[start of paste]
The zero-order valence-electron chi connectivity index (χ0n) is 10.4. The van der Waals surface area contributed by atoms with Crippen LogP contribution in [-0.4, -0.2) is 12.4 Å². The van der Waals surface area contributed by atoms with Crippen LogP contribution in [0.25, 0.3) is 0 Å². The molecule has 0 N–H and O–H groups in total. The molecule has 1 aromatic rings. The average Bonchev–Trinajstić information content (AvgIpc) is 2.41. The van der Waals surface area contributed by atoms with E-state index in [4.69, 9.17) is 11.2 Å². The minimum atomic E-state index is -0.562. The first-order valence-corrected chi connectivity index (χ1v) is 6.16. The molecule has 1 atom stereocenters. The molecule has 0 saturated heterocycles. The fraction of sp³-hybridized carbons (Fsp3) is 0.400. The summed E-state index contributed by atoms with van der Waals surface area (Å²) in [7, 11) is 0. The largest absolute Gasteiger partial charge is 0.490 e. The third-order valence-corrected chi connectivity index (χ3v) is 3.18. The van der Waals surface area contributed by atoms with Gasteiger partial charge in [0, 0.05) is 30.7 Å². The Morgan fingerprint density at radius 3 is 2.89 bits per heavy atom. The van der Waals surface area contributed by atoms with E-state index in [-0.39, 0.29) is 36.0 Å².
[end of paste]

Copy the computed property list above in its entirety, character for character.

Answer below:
The zero-order valence-electron chi connectivity index (χ0n) is 10.4. The van der Waals surface area contributed by atoms with Crippen LogP contribution in [-0.4, -0.2) is 12.4 Å². The van der Waals surface area contributed by atoms with Crippen LogP contribution in [0.25, 0.3) is 0 Å². The molecule has 0 N–H and O–H groups in total. The molecule has 1 aromatic rings. The average Bonchev–Trinajstić information content (AvgIpc) is 2.41. The van der Waals surface area contributed by atoms with E-state index in [4.69, 9.17) is 11.2 Å². The minimum atomic E-state index is -0.562. The first-order valence-corrected chi connectivity index (χ1v) is 6.16. The molecule has 1 atom stereocenters. The molecule has 0 saturated heterocycles. The fraction of sp³-hybridized carbons (Fsp3) is 0.400. The summed E-state index contributed by atoms with van der Waals surface area (Å²) in [7, 11) is 0. The largest absolute Gasteiger partial charge is 0.490 e. The third-order valence-corrected chi connectivity index (χ3v) is 3.18. The van der Waals surface area contributed by atoms with Gasteiger partial charge in [0, 0.05) is 30.7 Å². The Morgan fingerprint density at radius 3 is 2.89 bits per heavy atom. The van der Waals surface area contributed by atoms with E-state index in [-0.39, 0.29) is 36.0 Å².